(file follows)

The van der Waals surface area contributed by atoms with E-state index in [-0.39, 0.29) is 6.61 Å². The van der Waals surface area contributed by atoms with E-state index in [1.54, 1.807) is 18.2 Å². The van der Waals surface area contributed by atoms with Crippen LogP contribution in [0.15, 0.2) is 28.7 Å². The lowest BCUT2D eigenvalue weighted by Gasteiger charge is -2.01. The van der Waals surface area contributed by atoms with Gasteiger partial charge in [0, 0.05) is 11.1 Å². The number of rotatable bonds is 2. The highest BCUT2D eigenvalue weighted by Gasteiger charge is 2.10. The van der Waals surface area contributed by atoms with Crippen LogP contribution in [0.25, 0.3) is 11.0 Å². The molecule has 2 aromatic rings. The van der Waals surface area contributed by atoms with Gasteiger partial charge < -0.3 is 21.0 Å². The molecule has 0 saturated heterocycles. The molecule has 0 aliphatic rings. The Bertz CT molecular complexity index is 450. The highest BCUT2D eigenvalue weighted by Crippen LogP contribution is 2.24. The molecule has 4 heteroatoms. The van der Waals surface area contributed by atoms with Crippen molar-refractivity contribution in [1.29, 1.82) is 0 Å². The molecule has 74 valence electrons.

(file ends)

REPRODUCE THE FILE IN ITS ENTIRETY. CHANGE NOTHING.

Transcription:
The van der Waals surface area contributed by atoms with E-state index in [-0.39, 0.29) is 6.61 Å². The van der Waals surface area contributed by atoms with E-state index in [1.54, 1.807) is 18.2 Å². The van der Waals surface area contributed by atoms with Crippen LogP contribution in [0.15, 0.2) is 28.7 Å². The lowest BCUT2D eigenvalue weighted by Gasteiger charge is -2.01. The van der Waals surface area contributed by atoms with Gasteiger partial charge in [0, 0.05) is 11.1 Å². The number of rotatable bonds is 2. The highest BCUT2D eigenvalue weighted by Gasteiger charge is 2.10. The van der Waals surface area contributed by atoms with Crippen LogP contribution in [0.25, 0.3) is 11.0 Å². The molecule has 2 aromatic rings. The van der Waals surface area contributed by atoms with Gasteiger partial charge < -0.3 is 21.0 Å². The molecule has 0 saturated heterocycles. The molecule has 0 aliphatic rings. The Bertz CT molecular complexity index is 450. The highest BCUT2D eigenvalue weighted by Crippen LogP contribution is 2.24. The molecule has 4 heteroatoms. The van der Waals surface area contributed by atoms with Crippen molar-refractivity contribution in [1.29, 1.82) is 0 Å². The molecule has 74 valence electrons.